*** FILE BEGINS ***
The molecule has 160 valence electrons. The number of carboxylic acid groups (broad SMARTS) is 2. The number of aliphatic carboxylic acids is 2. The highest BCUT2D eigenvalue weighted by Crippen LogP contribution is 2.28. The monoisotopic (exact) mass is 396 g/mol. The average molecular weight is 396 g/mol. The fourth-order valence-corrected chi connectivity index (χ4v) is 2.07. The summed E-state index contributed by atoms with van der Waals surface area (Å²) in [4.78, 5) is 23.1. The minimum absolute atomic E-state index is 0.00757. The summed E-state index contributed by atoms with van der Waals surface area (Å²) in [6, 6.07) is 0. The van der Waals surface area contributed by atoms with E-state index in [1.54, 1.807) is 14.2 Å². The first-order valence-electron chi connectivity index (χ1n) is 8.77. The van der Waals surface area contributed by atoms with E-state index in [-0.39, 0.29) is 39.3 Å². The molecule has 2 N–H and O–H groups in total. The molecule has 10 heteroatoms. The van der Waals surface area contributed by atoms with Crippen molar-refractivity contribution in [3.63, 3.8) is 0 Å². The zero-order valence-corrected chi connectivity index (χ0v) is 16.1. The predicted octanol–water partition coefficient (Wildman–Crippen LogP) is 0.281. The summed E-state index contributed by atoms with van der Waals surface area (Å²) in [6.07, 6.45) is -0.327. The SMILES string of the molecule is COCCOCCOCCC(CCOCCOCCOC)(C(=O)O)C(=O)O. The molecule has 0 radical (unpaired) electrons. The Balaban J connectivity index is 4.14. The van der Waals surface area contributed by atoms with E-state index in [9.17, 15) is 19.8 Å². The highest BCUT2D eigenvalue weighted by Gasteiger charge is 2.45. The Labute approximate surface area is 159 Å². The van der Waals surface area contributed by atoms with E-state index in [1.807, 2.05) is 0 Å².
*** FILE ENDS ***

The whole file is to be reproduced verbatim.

The molecule has 160 valence electrons. The number of carboxylic acid groups (broad SMARTS) is 2. The number of aliphatic carboxylic acids is 2. The highest BCUT2D eigenvalue weighted by Crippen LogP contribution is 2.28. The monoisotopic (exact) mass is 396 g/mol. The average molecular weight is 396 g/mol. The fourth-order valence-corrected chi connectivity index (χ4v) is 2.07. The summed E-state index contributed by atoms with van der Waals surface area (Å²) in [4.78, 5) is 23.1. The minimum absolute atomic E-state index is 0.00757. The summed E-state index contributed by atoms with van der Waals surface area (Å²) in [6, 6.07) is 0. The van der Waals surface area contributed by atoms with E-state index in [1.54, 1.807) is 14.2 Å². The first-order valence-electron chi connectivity index (χ1n) is 8.77. The van der Waals surface area contributed by atoms with E-state index in [-0.39, 0.29) is 39.3 Å². The molecule has 2 N–H and O–H groups in total. The molecule has 10 heteroatoms. The van der Waals surface area contributed by atoms with Crippen molar-refractivity contribution in [3.63, 3.8) is 0 Å². The zero-order valence-corrected chi connectivity index (χ0v) is 16.1. The predicted octanol–water partition coefficient (Wildman–Crippen LogP) is 0.281. The summed E-state index contributed by atoms with van der Waals surface area (Å²) in [6.07, 6.45) is -0.327. The SMILES string of the molecule is COCCOCCOCCC(CCOCCOCCOC)(C(=O)O)C(=O)O. The molecule has 0 radical (unpaired) electrons. The Balaban J connectivity index is 4.14. The van der Waals surface area contributed by atoms with E-state index in [9.17, 15) is 19.8 Å². The highest BCUT2D eigenvalue weighted by Gasteiger charge is 2.45. The Labute approximate surface area is 159 Å². The van der Waals surface area contributed by atoms with E-state index in [1.807, 2.05) is 0 Å².